Cole amendment to H. R. 9757, Atomic Energy Act of 1954, substituting a requirement that showing be made that patentable idea was not
Motion to recommit H. R. 9757, the Atomic Energy Act of 1954. (Rejected, 165 to 222.).
(Passed, 231 to 154.)..
H. R. 10051, the Mutual Security appropriation bill for 1955, totaling $2,895,944,000. (Passed, 266 to 128.).
H. Res. 626, providing for the consideration of H. R. 236, to authorize the construction of the Fryingpan-Arkansas project, Colorado. (Re
H. R. 9756, increasing the borrowing power of the Commodity Credit Corporation from $8,500,000,000 to $10,000,000,000. (Passed, 317 to 57).
H. R. 7840, to increase railroad retirement benefits and taxes, and amend the Railroad Unemployment Insurance Act. (Passed, 360 to 0)..
H. Con. Res. 266, fixing Saturday, July 31, for sine die adjournment. (Agreed to, 179 to 167)..
133 Aug. 3
Identification and result of vote
Motion to recommit H. R. 8729, to extend for 2 years the authority of the Federal Reserve banks to purchase securities directly from the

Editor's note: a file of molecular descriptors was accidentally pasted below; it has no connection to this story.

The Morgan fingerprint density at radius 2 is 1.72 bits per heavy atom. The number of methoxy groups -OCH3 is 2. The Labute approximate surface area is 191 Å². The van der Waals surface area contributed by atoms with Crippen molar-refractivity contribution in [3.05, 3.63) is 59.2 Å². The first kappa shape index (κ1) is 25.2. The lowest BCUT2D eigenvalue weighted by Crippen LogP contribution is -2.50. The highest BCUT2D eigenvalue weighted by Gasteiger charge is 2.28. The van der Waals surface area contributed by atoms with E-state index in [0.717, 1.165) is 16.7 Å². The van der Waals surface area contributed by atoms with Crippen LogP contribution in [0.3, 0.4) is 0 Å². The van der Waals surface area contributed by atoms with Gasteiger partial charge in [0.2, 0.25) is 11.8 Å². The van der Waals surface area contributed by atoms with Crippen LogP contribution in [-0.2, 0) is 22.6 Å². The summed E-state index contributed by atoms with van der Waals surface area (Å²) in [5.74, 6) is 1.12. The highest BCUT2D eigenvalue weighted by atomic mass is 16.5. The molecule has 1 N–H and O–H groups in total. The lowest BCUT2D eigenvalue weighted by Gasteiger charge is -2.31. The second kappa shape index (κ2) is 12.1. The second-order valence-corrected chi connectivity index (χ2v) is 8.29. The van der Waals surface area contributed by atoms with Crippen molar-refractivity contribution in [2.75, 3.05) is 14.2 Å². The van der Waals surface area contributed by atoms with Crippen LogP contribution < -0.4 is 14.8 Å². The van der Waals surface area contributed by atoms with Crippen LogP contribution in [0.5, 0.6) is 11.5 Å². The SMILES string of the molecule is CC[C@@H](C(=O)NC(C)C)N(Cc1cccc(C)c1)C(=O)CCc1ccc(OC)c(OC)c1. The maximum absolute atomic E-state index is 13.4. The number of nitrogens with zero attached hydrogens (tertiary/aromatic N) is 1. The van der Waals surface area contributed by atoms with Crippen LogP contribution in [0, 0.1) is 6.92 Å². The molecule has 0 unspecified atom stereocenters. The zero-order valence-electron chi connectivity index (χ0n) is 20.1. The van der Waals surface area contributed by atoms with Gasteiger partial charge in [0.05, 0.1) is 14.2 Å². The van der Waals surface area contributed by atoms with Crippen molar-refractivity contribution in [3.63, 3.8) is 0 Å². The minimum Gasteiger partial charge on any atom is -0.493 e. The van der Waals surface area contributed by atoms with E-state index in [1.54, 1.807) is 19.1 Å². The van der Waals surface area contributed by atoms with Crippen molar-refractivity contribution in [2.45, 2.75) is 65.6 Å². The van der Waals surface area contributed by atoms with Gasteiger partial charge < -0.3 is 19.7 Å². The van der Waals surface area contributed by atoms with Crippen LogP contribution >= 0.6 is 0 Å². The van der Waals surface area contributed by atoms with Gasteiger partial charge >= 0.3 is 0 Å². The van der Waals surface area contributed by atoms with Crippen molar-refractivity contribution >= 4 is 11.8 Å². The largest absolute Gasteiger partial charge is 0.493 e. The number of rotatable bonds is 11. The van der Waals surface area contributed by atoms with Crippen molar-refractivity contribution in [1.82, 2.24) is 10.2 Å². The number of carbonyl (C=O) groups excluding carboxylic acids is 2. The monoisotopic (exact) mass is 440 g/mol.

H. Res. 583, providing for disagreement to Senate amendments to and sending to conference of H. R. 7839, proposed Housing Act of 1954.
S. Con. Res. 91, to express the sense of Congress on interference in Western Hemisphere affairs by Soviet Communists. (Adopted, 372 to 0.).
H. Res. 664, citing Bolza Baxter for contempt of the House of Representatives by refusal to answer questions before the Committee on Un-
H. R. 8384, to authorize the construction of the Talent division of the Rogue River Basin reclamation project, Oregon. (Passed, 163 to 144). Aye.
S. 16, authorizing Federal courts to grant immunity from prosecution to witnesses who testify before either House of Congress on its commit-
Motion to discharge the Committee on Rules from further consideration of H. R. 9245, postal workers pay raise bill. (Agreed to, 348 to 29).
H. Res. 687, providing for consideration of S. 2033, relating to the labeling of packages containing foreign-produced trout sold in United
S. 3706, to amend the Subversive Activities Control Act to provide for determination of identity of certain Communist-infiltrated organi- Aye.
Motion to instruct House conferees on 8. 3706, to amend the Subversive Activities Control Act, to provide for determination of identity of
Motion for the previous question on Taber motion to recede and concur with an amendment on Senate amendment No. 31 to H. R. 10051,
Motion to recommit conference report on H. R. 2236, for the establishment of a Commission on Area Problems of the Greater Washington Nay.